Biden Administration Withdraws OSHA's Covid-19 Vaccination-or-Testing Requirement
On January 25, 2022, the U.S. Department of Labor's Occupational Safety and Health Administration (OSHA) announced that, effective January 26, 2022, it was withdrawing its mandatory vaccination-or-weekly-testing Emergency Temporary Standard (ETS) which took effect November 5, 2021.
This announcement followed the U.S. Supreme Court's 6-3 decision on January 13, 2022,1 halting OSHA's enforcement of its ETS. The ETS would have required employers with 100 or more employees, for the next six months, to implement a policy mandating either vaccination or weekly testing for Covid-19 and face coverings in the workplace for all covered workers.
The Supreme Court concluded that the challengers would likely prevail on the merits, thereby effectively dooming any chance of success for OSHA's ETS in the pending litigation before the U.S. Court of Appeals for the Sixth Circuit (which had previously lifted the stay that had been imposed against OSHA's ETS).
In light of its withdrawal of the ETS vaccination-or-testing requirement, OSHA moved to dismiss the pending petitions before the U.S. Court of Appeals for the Sixth Circuit. And on February 18, 2022, the Sixth Circuit granted the motion to dismiss the case, as moot.
Nonetheless, OSHA has stated that it continues to strongly encourage workers to get vaccinated against Covid-19 and has indicated that it will focus its resources on finalizing a permanent Covid-19 standard for the healthcare industry, expected to be published between June and September 2022.
Mandatory Vaccination Rule Remains in Effect for Workers at Facilities Receiving Medicare/Medicaid
On January 13, 2022, in a companion case to the challenges to OSHA's ETS, the U.S. Supreme Court lifted the stay of enforcement of the vaccine mandate of the Centers for Medicare and Medicaid Services (CMS), ruling that mandating Covid-19 vaccination is within the U.S. Secretary of Health and Human Services' ambit. Specifically, the Court held that Congress had authorized the Secretary "to impose conditions on the receipt of Medicaid and Medicare funds that the Secretary finds necessary in the interest of the health and safety of individuals who are furnished services."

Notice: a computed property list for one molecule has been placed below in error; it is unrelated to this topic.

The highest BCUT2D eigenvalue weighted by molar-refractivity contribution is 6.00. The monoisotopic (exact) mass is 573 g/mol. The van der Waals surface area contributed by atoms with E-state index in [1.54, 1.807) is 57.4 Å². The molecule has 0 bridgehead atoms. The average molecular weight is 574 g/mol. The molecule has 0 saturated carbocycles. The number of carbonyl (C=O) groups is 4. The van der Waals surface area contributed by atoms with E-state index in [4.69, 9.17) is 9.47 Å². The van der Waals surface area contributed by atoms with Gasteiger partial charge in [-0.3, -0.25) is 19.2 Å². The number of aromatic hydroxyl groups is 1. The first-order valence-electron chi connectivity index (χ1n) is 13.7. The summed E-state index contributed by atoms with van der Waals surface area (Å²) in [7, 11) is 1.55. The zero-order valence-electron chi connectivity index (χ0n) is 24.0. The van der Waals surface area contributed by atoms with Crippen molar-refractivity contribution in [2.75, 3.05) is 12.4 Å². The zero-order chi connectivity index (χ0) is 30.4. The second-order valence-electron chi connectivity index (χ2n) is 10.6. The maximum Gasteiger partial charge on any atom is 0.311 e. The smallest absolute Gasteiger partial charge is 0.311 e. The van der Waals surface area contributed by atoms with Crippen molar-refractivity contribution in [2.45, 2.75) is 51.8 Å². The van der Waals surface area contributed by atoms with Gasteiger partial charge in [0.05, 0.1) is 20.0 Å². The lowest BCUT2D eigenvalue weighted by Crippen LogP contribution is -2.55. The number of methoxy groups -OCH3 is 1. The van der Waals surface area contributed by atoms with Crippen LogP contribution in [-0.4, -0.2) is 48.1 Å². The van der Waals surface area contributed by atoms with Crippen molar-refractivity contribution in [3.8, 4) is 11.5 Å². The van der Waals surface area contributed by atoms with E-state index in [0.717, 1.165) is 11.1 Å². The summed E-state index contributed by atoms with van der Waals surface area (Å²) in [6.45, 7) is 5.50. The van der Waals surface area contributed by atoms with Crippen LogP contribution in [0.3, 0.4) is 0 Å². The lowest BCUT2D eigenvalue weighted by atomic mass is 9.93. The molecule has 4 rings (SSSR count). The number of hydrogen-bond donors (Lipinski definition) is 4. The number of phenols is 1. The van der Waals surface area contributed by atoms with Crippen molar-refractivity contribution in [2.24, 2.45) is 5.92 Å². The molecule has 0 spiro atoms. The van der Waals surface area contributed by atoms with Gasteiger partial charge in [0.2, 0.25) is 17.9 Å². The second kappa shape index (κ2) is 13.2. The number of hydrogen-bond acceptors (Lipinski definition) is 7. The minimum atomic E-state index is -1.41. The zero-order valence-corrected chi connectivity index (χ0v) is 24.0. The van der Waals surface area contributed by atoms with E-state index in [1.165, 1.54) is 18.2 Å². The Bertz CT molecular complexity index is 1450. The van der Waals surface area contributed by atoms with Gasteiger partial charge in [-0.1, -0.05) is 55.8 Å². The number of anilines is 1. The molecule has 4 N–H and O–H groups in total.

The Supreme Court determined that CMS had reasonably concluded that a Covid-19 vaccine mandate was necessary to protect patient health and safety because "Covid-19 is a highly contagious, dangerous – and especially for Medicare and Medicaid patients – deadly disease." The Court concluded that CMS had the authority to impose a mandatory vaccination requirement on all employees working at facilities receiving Medicare or Medicaid funding. As per the Court's January 13 decision, CMS can proceed to implement its rule requiring all healthcare workers at Medicare and Medicaid certified providers and suppliers to get vaccinated against Covid-19. Most covered workers, except those in 24 states noted below2 or in Texas3, had to be vaccinated against Covid-19 by January 27 and February 28, 2022, respectively.
The CMS rule covers all workers (including, but not limited to, facility employees, licensed practitioners, home healthcare workers, hospice, students, trainees and volunteers) at covered facilities (even those not providing patient care or clinical services). Unlike OSHA's former ETS vaccination rule, there is no Covid-19 testing option. All workers must be vaccinated unless they are seeking an exemption for medical reasons or sincerely held religious beliefs. Employers must include a process for workers to request an exemption for medical or religious reasons in accordance with applicable federal law.
Fate of Federal Contractor Vaccine Order Uncertain
Currently, there is a nationwide preliminary injunction (imposed by multiple federal courts), staying President Biden's Executive Order which mandated Covid-19 vaccination for federal contractors. Legal challenges to the federal contractor rule have argued that President Biden exceeded his legal authority in issuing the vaccine mandate. The Biden administration has been unsuccessful, to date, in overcoming those challenges.